Before there was Reddit and Quora, there was MetaFilter. The online community, which combines a popular question-and-answer site with a “best of the web” link aggregator and discussion board, was founded in 1999 and matured into one of the Internet’s most popular online communities.
Then everything changed–literally overnight. MetaFilter saw their drop-in audience of readers who found them through search-engine results cut in half and their traffic reduced to mainly a core audience who knew their site and visited it regularly. It was something the site, which relies on one-time, optional $5 donations and Google AdSense advertising to stay solvent, was not expecting. Although there appears to be little danger of the site shuttering right now, MetaFilter announced layoffs of staff members on Monday and went public about their troubles the same day.
Site founder Matt Haughey said that his coworkers and himself believe that the drop in traffic and ad clicks is caused by tweaks Google made to their search engine. He added that he is in contact with Google to try to find a resolution.
“I woke up on Sunday morning in mid-November 2012,” Haughey tells Fast Company. “My colleague looked at our traffic stats from the Saturday before, and it was way off. Every once in a while Google works on their systems on Saturdays, which causes low traffic, but that wasn’t it. We lost 40 percent of our traffic that day and it never returned.”
Over the last month, the site saw 6.2 million unique visitors. While Google has not yet commented publicly on MetaFilter’s allegations, there is some tacit admission by the search giant that changes to their algorithm may have unintentionally hurt small businesses. Matt Cutts, a senior member of Google’s webspam team, announced earlier this year that Google is working on a new version of their algorithm designed to help small businesses by pushing spammers and content mills into far less prominent search results. But because algorithms aren’t perfect and lack human editors, Google may have accidentally made search results from many small websites, such as MetaFilter, less prominent over time.
Haughey told me his site’s initial 40 percent drop in traffic also caused a 40 percent decline in the ad-click revenue MetaFilter relies on to stay solvent. At the moment, according to a post on Hacker News, MetaFilter has approximately 12,000 paid visitors daily with many additional non-paid visitors. Subsequent drops of 5 percent to 10 percent in MetaFilter traffic and ad revenue, he added, happened at the same time as changes to Google’s search algorithms.
Earlier this week Haughey announced that MetaFilter was laying off three of their staff members amid a massive loss in revenue. That may not seem like a huge round of layofffs, but the MetaFilter crew is tiny. Out of MetaFilter’s five full-time employees and three contractors, one full-time employee and two contractors were now out of positions as moderators for the busy online community.
Like many small businesses that operate online, MetaFilter depends largely on ad revenue to support itself. Between November 2012 and today, Metafilter’s revenues regressed to what the site was earning in 2007. For better or worse, the site disproportionately relies on Google AdSense as a revenue generator, has not conducted in-depth market research of their audience, and has not embraced responsive design for mobile readers. By relying largely on one advertising mechanism to generate profits and relying on word of mouth and serendipitous discovery for new users to find them, MetaFilter set themselves up for trouble when the almighty Internet search-engine gods shifted their Olympian favors.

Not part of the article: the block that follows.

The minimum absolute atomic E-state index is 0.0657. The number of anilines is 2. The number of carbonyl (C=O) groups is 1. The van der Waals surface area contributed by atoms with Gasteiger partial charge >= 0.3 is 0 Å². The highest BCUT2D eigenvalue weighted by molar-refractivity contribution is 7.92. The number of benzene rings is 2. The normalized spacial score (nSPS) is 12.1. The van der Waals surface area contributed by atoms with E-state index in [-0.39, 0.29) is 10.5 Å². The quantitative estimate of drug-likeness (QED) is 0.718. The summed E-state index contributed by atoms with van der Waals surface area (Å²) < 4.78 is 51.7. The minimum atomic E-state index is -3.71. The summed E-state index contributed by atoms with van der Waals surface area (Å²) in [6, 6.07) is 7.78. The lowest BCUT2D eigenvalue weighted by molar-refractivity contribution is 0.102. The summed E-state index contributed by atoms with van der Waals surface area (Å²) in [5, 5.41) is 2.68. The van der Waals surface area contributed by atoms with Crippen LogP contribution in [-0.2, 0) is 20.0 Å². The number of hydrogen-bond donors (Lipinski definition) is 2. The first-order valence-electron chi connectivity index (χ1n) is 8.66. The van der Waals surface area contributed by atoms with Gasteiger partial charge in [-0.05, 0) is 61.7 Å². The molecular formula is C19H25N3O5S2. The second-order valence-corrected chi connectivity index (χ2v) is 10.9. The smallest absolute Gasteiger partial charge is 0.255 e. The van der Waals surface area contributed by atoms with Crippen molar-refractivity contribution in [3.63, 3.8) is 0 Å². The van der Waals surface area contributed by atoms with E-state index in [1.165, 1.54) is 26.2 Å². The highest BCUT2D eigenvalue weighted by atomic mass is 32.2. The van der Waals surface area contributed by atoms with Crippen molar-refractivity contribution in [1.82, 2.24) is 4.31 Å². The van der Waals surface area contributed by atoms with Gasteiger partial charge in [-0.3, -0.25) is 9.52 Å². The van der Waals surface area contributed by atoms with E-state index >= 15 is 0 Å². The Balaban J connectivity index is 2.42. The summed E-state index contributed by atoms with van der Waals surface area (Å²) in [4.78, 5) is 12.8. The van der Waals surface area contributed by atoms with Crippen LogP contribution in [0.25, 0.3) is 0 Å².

Haughey is currently searching for remedies. As John Herrman of The Awl notes, we are increasingly entering a post-link Internet where Google, Facebook, and Pinterest–rather than links within ordinary webpages–are responsible for disproportionate amounts of online traffic.
In the meantime, MetaFilter is planning to experiment with new profit-generating measures. The site, Haughey says, is considering adding a formal, Reddit Gold-like system where users can voluntarily donate. There are, of course, challenges.
“We’ve been around since 1999 and haven’t changed a ton since then,” Haughey says. “Our user base probably skews older, towards people in their thirties and forties who were in their twenties and thirties when the site started. We have a ton of grad students and professors, who are all educated and know nerdy things.” MetaFilter’s next challenge will be steering their users through these changes.
In an article just posted to Medium, he gives further details on MetaFilter’s fragile financial state. “With recent shifts in search traffic and ad revenue MetaFilter is now losing several thousand dollars per month and if nothing were to change, MetaFilter would be sunk by the middle of summer when our already depleted savings run completely dry,” Haughey writes.
MetaFilter’s users have already initiated several donation drives in the absence of a formal outreach effort by the site. While MetaFilter is unlikely to shut down today or in the next few months, their troubles are a call to arms for both the site’s users and a reminder of the way the Internet works in 2014. Despite the best efforts of Microsoft/Bing, Yahoo, DuckDuckGo, and others, search is still Google’s game. And changes in their algorithms designed to offer better user experience can, quite unintentionally, hurt the small sites the Internet was built on.
Haughey says that the easiest way to help MetaFilter out is via donation.
Update: This article was updated with an updated donation link and information from a recent post on Medium.